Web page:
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Call for progress on inland rail freight centre to tackle container truck problems

Jul 5, 2017


The peak advocacy group for Melbourne's west is calling for the Andrews Government to urgently progress development for an inland rail terminal for freight to relocate shipping container parks and get dangerous and polluting truck traffic off roads and stimulate jobs growth in Melbourne's west.

While truck bans have been announced on Francis, Somerville and Buckley streets as part of the West Gate Tunnel project, LeadWest estimates the majority of the 10,000 truck trips along those streets involve the transport of shipping containers which are being transported to and from the port to empty container parks located in Tottenham, Brooklyn, West Footscray and Yarraville.

The Western Interstate Freight Terminal (WIFT) is outlined in Plan Melbourne to be built in Truganina and has been in pre-feasibility stage for years without progress.

With community concern growing over the impact of announced truck bans on Millers Road, LeadWest is calling for the WIFT to be developed urgently so container parks and associated traffic can be relocated to a more appropriate location.

As this type of trucking usually involves slim profit margins, often the vehicles are old and poor quality, worsening the impacts on communities.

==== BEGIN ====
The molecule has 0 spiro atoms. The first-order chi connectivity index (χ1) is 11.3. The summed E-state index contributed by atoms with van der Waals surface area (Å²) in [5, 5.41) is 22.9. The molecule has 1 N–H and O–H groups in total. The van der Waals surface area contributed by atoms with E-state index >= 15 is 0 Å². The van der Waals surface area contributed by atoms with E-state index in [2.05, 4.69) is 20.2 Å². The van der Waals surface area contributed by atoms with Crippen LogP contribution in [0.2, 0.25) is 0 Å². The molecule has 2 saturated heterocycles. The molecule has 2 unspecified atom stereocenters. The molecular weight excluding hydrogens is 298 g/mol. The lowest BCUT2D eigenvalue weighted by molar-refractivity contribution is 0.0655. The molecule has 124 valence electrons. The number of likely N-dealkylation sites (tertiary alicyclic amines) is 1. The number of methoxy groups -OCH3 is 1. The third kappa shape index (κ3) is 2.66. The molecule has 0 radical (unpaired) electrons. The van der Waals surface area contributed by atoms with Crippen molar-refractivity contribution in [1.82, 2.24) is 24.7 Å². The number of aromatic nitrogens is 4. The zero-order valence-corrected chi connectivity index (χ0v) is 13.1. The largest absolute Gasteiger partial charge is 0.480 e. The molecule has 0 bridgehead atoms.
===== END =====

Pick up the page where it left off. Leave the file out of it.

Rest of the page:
Developing the Western Interstate Freight Terminal and associated freight activity centre would enable container parks to be relocated and the transport of both full and empty containers to the port occur via rail.

"Empty shipping containers are almost the biggest export from the Port of Melbourne," said LeadWest CEO Craig Rowley.

"Empty shipping containers are stored in container parks in Brooklyn and Tottenham and then trucked in their thousands to the Port of Melbourne along residential streets.

"It's a ridiculous situation that could be solved if the Andrews Government used the money it has already allocated to progress the Western interstate freight terminal.

"Building the WIFT would also help create more jobs here in the west where the majority of Melbourne's population growth is occurring."


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